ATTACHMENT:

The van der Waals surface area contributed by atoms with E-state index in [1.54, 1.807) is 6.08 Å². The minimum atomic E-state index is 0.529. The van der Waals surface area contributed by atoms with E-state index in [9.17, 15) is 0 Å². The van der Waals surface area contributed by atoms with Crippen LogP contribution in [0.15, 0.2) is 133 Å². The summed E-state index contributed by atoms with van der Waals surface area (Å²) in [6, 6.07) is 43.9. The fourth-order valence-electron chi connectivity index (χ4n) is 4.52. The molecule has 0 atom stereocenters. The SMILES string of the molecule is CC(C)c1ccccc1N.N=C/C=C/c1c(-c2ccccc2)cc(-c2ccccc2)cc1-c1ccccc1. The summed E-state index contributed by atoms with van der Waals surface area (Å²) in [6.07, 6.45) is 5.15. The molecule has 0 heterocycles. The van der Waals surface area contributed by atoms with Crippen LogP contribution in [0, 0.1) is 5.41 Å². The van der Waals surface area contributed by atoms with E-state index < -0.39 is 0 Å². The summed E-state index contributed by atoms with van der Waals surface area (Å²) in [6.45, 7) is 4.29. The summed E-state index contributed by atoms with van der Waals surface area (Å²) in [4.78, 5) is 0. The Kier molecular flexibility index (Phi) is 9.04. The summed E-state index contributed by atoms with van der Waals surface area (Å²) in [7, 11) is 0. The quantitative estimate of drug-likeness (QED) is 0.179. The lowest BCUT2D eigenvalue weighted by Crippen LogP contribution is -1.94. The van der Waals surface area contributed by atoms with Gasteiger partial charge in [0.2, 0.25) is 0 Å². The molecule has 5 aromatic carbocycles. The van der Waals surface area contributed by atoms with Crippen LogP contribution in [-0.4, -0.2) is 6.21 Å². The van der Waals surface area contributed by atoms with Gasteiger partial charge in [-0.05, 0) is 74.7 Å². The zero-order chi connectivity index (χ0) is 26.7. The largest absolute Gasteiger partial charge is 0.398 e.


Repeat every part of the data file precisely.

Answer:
The van der Waals surface area contributed by atoms with E-state index in [1.54, 1.807) is 6.08 Å². The minimum atomic E-state index is 0.529. The van der Waals surface area contributed by atoms with E-state index in [9.17, 15) is 0 Å². The van der Waals surface area contributed by atoms with Crippen LogP contribution in [0.15, 0.2) is 133 Å². The summed E-state index contributed by atoms with van der Waals surface area (Å²) in [6, 6.07) is 43.9. The fourth-order valence-electron chi connectivity index (χ4n) is 4.52. The molecule has 0 atom stereocenters. The SMILES string of the molecule is CC(C)c1ccccc1N.N=C/C=C/c1c(-c2ccccc2)cc(-c2ccccc2)cc1-c1ccccc1. The summed E-state index contributed by atoms with van der Waals surface area (Å²) in [6.07, 6.45) is 5.15. The molecule has 0 heterocycles. The van der Waals surface area contributed by atoms with Crippen LogP contribution in [0, 0.1) is 5.41 Å². The van der Waals surface area contributed by atoms with E-state index < -0.39 is 0 Å². The summed E-state index contributed by atoms with van der Waals surface area (Å²) in [6.45, 7) is 4.29. The summed E-state index contributed by atoms with van der Waals surface area (Å²) in [4.78, 5) is 0. The Kier molecular flexibility index (Phi) is 9.04. The summed E-state index contributed by atoms with van der Waals surface area (Å²) in [7, 11) is 0. The quantitative estimate of drug-likeness (QED) is 0.179. The lowest BCUT2D eigenvalue weighted by Crippen LogP contribution is -1.94. The van der Waals surface area contributed by atoms with Gasteiger partial charge in [0.2, 0.25) is 0 Å². The molecule has 5 aromatic carbocycles. The van der Waals surface area contributed by atoms with Crippen LogP contribution in [-0.4, -0.2) is 6.21 Å². The van der Waals surface area contributed by atoms with Gasteiger partial charge in [-0.05, 0) is 74.7 Å². The zero-order chi connectivity index (χ0) is 26.7. The largest absolute Gasteiger partial charge is 0.398 e.